Based on numerous reliable press and analyst reports, it's generally accepted that the 5.8-inch organic light-emitting diode, or OLED, display found on Apple's (NASDAQ:AAPL) recently announced iPhone X is manufactured exclusively by Samsung (NASDAQOTH:SSNLF) Display.

The fact that Samsung appears to be the only display manufacturer capable of providing displays good enough for the iPhone X is reportedly driving up Apple's display costs. For this reason alone, Apple needs to cultivate alternative sources for OLED displays as quickly as possible, particularly as Apple reportedly aims to proliferate OLED displays, which it markets as "Super Retina Displays," more broadly across its iPhone portfolio.

Apple's iPhone X.

Image source: Apple.

However, there's another big reason that Apple needs to shift its display purchases as far away from Samsung as possible.

A massive conflict of interest

It's clear that display technology is going to become an increasingly significant differentiator in the premium smartphone market over time. With the iPhone X, Apple appears to have something of a unique OLED display.

Indeed, Apple made sure to highlight in its iPhone X marketing materials that the display on the iPhone X is "the first screen that rises to the standards of iPhone." During its launch event, Apple fleshed that claim out, asserting that previous OLED displays fell short of the one used in the iPhone X in the areas of color accuracy, brightness, and support for wide color.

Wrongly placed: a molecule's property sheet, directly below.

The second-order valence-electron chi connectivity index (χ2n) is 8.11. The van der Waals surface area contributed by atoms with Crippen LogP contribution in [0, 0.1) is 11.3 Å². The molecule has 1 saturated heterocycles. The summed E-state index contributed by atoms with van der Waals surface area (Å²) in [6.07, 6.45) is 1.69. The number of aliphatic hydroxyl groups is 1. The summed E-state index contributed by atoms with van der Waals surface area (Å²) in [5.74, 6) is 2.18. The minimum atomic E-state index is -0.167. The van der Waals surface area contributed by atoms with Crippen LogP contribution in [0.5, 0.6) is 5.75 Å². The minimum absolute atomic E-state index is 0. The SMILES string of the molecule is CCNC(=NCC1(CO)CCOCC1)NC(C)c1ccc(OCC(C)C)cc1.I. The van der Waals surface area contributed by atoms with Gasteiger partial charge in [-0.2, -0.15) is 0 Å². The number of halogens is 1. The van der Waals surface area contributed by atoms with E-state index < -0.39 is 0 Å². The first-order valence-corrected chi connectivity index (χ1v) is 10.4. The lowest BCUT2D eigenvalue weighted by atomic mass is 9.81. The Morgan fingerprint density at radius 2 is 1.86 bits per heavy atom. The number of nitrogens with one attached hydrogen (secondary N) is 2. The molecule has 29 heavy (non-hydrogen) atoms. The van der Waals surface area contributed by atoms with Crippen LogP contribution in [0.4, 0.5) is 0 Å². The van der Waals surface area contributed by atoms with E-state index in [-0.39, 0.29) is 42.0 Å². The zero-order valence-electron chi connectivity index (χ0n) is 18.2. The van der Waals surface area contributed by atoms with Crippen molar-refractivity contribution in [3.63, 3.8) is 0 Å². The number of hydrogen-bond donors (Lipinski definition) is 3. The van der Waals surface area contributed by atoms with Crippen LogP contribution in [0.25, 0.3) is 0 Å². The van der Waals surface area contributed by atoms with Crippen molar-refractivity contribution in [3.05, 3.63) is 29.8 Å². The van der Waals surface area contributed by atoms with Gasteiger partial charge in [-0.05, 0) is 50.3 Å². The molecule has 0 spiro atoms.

That's all well and good, but even if the display on the iPhone X turns out to be the best-performing smartphone display ever put in a smartphone -- something, I might add, I wouldn't be surprised to see given the insanely high-quality displays that Apple put in the iPhone 7 and iPhone 7 Plus -- how long can it hold that crown?

Remember that Apple's highest-profile rival in the premium smartphone market is Samsung Mobile, which is part of the broader Samsung Electronics. Samsung Display, as you might've guessed, is also part of Samsung Electronics.

Now, about two years ago, Bloomberg reported that Samsung Display formed a special team of approximately 200 individuals to work "exclusively" on displays for Apple. Moreover, that report claimed that this team isn't allowed to share business details with third parties, even other groups within Samsung.

On paper, this suggests that Apple, which counts a significant number of display technologists among its staff, can work with Samsung to develop "unique and differentiating" display technologies, helping to give it a competitive edge.

However, if Apple's collaboration with Samsung Display leads Samsung Mobile to glean important insights into Apple's future display technology plans and adjust its plans in response, then Apple should work to sever its ties with Samsung Display as quickly as possible.

Given that Samsung's logic chip manufacturing division has been accused of appropriating trade secrets from a rival to accelerate the development of its logic chip technologies, I'm not entirely convinced that Apple-specific display technology won't find its way into displays found on next-generation Samsung Mobile smartphones. 

Unfortunately, given Samsung's pole position in the manufacture of OLED displays, Apple probably won't have much choice but to use Samsung Display to manufacture most, if not all, its OLED displays for at least a few more years.

Ashraf Eassa has no position in any of the stocks mentioned. The Motley Fool owns shares of and recommends Apple. The Motley Fool has a disclosure policy.